Even in the safest, most cautious workplaces, accidents still happen. It's important to have short and long-term disability policies in place to protect yourself and your employees.
Workman’s Compensation Insurance
Nearly every state requires you to have some kind of worker’s compensation. You can purchase worker’s compensation insurance from an underwriter or you can choose to self-insure. Some states also allow you to combine with other companies in a pool to buy insurance together. And in some states your business might be too small to be required to have worker’s compensation insurance.
Short-term disability is designed for employees who are coming back to work after an illness or injury. The waiting period for short-term disability are generally shorter than for long-term disability. People can often begin collecting these benefits between zero days and two weeks. Short-term disability benefits by their very definition run out in two years. After this period employees will need to get long-term disability benefits. Some policies pay for shorter periods of time, such as 30 days, 60 days, 90 days or six months.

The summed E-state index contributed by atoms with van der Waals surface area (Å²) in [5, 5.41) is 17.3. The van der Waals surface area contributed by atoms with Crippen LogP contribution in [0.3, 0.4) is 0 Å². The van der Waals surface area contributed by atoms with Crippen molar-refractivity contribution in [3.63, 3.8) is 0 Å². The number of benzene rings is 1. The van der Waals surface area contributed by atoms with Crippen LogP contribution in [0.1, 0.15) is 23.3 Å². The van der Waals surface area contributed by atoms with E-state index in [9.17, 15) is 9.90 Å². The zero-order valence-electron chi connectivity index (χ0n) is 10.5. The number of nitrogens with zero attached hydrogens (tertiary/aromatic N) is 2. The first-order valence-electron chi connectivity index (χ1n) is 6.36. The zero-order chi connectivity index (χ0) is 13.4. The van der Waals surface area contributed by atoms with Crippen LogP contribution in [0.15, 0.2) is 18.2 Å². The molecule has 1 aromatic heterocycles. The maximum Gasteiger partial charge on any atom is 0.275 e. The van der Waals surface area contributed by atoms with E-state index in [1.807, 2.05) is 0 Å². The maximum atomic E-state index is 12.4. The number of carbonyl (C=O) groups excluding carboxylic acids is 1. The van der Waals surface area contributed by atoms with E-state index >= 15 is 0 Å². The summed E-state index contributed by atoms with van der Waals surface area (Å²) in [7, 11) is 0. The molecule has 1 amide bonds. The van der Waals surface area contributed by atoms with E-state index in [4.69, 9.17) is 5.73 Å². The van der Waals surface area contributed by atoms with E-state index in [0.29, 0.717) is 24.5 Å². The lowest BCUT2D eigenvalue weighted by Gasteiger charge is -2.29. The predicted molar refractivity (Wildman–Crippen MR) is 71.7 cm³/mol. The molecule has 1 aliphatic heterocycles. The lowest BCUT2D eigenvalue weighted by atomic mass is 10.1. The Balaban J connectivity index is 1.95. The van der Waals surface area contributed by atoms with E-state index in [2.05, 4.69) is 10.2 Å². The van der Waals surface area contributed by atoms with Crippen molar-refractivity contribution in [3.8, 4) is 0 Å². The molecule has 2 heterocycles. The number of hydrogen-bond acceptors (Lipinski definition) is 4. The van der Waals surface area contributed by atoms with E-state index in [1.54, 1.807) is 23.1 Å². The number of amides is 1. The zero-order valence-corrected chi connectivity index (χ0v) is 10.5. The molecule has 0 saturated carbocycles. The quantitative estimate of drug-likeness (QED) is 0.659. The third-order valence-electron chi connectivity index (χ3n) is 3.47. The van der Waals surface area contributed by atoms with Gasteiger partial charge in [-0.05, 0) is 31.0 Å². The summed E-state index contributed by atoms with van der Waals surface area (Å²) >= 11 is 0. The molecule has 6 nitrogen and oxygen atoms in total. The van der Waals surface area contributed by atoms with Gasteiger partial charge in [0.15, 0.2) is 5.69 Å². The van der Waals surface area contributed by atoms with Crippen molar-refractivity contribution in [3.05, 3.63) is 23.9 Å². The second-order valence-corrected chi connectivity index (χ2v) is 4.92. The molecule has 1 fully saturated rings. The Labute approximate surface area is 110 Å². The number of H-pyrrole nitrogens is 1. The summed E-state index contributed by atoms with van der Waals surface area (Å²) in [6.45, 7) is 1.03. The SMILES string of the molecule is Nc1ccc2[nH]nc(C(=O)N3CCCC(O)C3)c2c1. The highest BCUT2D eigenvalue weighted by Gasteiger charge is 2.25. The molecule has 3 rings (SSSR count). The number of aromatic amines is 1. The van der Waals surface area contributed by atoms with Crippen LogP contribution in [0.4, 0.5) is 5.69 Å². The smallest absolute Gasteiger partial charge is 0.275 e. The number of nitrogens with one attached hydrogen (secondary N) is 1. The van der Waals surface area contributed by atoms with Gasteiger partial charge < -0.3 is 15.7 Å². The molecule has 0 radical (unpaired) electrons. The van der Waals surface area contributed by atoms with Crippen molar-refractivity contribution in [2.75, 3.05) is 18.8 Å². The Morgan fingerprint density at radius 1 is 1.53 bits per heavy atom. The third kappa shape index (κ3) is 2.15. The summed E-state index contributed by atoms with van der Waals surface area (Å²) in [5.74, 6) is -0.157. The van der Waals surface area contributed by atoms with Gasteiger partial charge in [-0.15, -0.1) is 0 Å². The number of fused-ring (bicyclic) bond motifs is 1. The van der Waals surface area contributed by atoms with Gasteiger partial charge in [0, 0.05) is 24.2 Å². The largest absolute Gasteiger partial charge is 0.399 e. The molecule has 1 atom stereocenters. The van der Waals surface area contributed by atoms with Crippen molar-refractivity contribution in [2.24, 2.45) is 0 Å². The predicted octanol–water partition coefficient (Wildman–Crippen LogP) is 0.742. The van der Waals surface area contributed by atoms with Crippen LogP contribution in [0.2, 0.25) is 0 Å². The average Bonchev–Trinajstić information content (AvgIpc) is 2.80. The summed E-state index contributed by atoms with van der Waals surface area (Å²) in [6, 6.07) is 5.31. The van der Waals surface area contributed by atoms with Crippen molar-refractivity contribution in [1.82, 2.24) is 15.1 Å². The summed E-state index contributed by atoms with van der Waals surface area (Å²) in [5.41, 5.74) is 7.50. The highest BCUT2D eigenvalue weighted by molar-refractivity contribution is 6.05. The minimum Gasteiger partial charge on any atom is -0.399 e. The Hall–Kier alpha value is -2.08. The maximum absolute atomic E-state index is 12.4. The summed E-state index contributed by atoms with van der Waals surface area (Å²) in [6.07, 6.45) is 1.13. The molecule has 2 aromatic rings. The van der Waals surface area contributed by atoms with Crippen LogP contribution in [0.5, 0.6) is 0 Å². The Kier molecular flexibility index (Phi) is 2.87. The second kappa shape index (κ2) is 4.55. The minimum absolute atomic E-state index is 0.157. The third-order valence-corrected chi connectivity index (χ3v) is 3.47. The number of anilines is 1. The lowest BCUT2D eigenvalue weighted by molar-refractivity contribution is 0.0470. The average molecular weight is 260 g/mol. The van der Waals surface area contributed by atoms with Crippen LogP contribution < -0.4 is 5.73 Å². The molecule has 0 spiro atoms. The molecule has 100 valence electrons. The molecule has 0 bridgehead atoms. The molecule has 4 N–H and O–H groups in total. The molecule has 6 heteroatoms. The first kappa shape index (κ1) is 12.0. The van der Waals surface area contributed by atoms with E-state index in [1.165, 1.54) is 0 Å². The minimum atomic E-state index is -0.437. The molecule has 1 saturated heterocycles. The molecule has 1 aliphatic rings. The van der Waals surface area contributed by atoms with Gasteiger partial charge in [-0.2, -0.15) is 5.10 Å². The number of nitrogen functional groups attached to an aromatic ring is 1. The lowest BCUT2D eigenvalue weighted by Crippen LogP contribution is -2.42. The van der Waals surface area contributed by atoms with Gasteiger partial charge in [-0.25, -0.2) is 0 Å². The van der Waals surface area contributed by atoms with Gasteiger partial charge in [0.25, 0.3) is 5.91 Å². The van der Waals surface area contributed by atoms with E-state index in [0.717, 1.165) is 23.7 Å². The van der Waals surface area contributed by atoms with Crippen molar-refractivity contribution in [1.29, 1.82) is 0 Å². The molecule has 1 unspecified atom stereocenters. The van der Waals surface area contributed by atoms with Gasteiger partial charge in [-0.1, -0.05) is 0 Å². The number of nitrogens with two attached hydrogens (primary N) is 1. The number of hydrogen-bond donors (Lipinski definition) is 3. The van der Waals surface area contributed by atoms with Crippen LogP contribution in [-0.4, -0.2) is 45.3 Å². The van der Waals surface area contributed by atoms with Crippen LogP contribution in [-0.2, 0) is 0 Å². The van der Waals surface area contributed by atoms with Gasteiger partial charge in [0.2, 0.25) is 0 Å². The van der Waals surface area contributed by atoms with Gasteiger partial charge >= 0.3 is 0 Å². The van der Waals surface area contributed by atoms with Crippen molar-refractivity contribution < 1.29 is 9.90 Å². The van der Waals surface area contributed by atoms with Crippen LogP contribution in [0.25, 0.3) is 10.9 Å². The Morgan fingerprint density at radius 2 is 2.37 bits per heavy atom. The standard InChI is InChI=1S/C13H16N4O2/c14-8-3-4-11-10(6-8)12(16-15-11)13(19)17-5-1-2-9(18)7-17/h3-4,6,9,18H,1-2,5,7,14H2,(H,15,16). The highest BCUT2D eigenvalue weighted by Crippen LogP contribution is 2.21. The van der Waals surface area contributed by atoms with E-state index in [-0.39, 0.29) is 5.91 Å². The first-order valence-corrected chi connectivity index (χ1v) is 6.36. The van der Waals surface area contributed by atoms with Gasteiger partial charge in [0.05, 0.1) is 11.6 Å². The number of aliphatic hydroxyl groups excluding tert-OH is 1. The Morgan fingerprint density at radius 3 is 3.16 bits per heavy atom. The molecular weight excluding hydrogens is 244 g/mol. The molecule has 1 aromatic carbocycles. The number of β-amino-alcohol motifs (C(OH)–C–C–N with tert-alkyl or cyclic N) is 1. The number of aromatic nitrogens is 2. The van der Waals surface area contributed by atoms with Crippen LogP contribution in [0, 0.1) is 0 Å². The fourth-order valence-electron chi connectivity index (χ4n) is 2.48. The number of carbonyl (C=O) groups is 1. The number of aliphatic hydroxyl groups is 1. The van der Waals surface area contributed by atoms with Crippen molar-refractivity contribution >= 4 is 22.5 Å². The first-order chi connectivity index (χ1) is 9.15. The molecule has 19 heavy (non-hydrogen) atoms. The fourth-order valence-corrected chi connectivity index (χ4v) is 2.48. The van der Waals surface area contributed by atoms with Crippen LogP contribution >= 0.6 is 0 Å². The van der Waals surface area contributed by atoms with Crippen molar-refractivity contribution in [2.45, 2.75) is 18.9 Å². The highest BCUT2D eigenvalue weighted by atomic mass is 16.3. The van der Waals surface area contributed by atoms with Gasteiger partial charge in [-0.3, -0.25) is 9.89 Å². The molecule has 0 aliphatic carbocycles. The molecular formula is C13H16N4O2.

After hearing what short-term disability is, you probably have a pretty good idea about what long-term disability is -- everything beyond two years. There are different types of long-term disability policies and the waiting period is often longer than for short-term disability policies. Waiting periods for long-term disability benefits can be as long as two years. Benefits, however, can last several years: 20 years, until the recipient is 65 or until the death of the recipient.
Qualified employees can vary depending on long-term and short-term disability. They also vary depending on company policy. Two key features of qualifying for short-term disability benefits are:
- Having worked for your company for a certain period of time.
- Having worked a certain number of hours during that time.
Each state has different laws regarding short-term disability. For example, in Hawaii, Rhode Island, New Jersey and New York, employers are mandated to provived up to 26 weeks of temporary disability coverage. You should check with your state department of labor to ensure that your policy is in compliance with state law. It cab be costly, as well as really bad press, to not be in compliance with state law. Your human resources manager should know state and federal laws regarding disability inside and out.
Buying Short and Long-Term Disability Insurance
Short and long-term disability insurance will generally come as part of a worker’s compensation package. By law, most companies are required to have some kind of worker’s compensation. However, even if you are not required by law to have this types of insurance, the cost of it will likely be far less than if you have to shell out for an employee’s injuries or illness.
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